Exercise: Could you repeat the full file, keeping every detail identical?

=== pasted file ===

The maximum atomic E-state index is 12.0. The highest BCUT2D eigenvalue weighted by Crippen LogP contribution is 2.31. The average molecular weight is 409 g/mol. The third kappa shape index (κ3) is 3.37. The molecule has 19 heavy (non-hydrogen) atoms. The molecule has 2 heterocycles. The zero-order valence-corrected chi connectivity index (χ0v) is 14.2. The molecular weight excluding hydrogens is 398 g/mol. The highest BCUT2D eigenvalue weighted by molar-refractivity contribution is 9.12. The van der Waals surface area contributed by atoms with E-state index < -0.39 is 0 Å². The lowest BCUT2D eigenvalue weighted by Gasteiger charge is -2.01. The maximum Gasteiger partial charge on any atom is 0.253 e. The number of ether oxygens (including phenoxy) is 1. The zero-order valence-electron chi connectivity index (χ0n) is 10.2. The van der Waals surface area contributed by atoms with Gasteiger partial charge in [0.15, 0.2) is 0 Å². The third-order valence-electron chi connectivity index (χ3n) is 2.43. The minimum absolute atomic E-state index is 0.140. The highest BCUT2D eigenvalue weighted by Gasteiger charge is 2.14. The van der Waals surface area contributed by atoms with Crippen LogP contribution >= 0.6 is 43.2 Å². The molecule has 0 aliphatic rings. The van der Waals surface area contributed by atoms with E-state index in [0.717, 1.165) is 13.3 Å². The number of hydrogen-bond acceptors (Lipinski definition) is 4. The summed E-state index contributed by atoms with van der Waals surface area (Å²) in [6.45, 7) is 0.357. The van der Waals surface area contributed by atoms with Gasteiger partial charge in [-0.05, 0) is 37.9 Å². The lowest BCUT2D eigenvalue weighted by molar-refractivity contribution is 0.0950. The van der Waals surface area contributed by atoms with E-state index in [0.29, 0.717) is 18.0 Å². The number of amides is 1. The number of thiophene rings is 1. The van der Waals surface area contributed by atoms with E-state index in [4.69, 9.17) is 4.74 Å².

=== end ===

The maximum atomic E-state index is 12.0. The highest BCUT2D eigenvalue weighted by Crippen LogP contribution is 2.31. The average molecular weight is 409 g/mol. The third kappa shape index (κ3) is 3.37. The molecule has 19 heavy (non-hydrogen) atoms. The molecule has 2 heterocycles. The zero-order valence-corrected chi connectivity index (χ0v) is 14.2. The molecular weight excluding hydrogens is 398 g/mol. The highest BCUT2D eigenvalue weighted by molar-refractivity contribution is 9.12. The van der Waals surface area contributed by atoms with E-state index < -0.39 is 0 Å². The lowest BCUT2D eigenvalue weighted by Gasteiger charge is -2.01. The maximum Gasteiger partial charge on any atom is 0.253 e. The number of ether oxygens (including phenoxy) is 1. The zero-order valence-electron chi connectivity index (χ0n) is 10.2. The van der Waals surface area contributed by atoms with Gasteiger partial charge in [0.15, 0.2) is 0 Å². The third-order valence-electron chi connectivity index (χ3n) is 2.43. The minimum absolute atomic E-state index is 0.140. The highest BCUT2D eigenvalue weighted by Gasteiger charge is 2.14. The van der Waals surface area contributed by atoms with Crippen LogP contribution >= 0.6 is 43.2 Å². The molecule has 0 aliphatic rings. The van der Waals surface area contributed by atoms with E-state index in [0.717, 1.165) is 13.3 Å². The number of hydrogen-bond acceptors (Lipinski definition) is 4. The summed E-state index contributed by atoms with van der Waals surface area (Å²) in [6.45, 7) is 0.357. The van der Waals surface area contributed by atoms with Gasteiger partial charge in [-0.05, 0) is 37.9 Å². The lowest BCUT2D eigenvalue weighted by molar-refractivity contribution is 0.0950. The van der Waals surface area contributed by atoms with E-state index in [0.29, 0.717) is 18.0 Å². The number of amides is 1. The number of thiophene rings is 1. The van der Waals surface area contributed by atoms with E-state index in [4.69, 9.17) is 4.74 Å².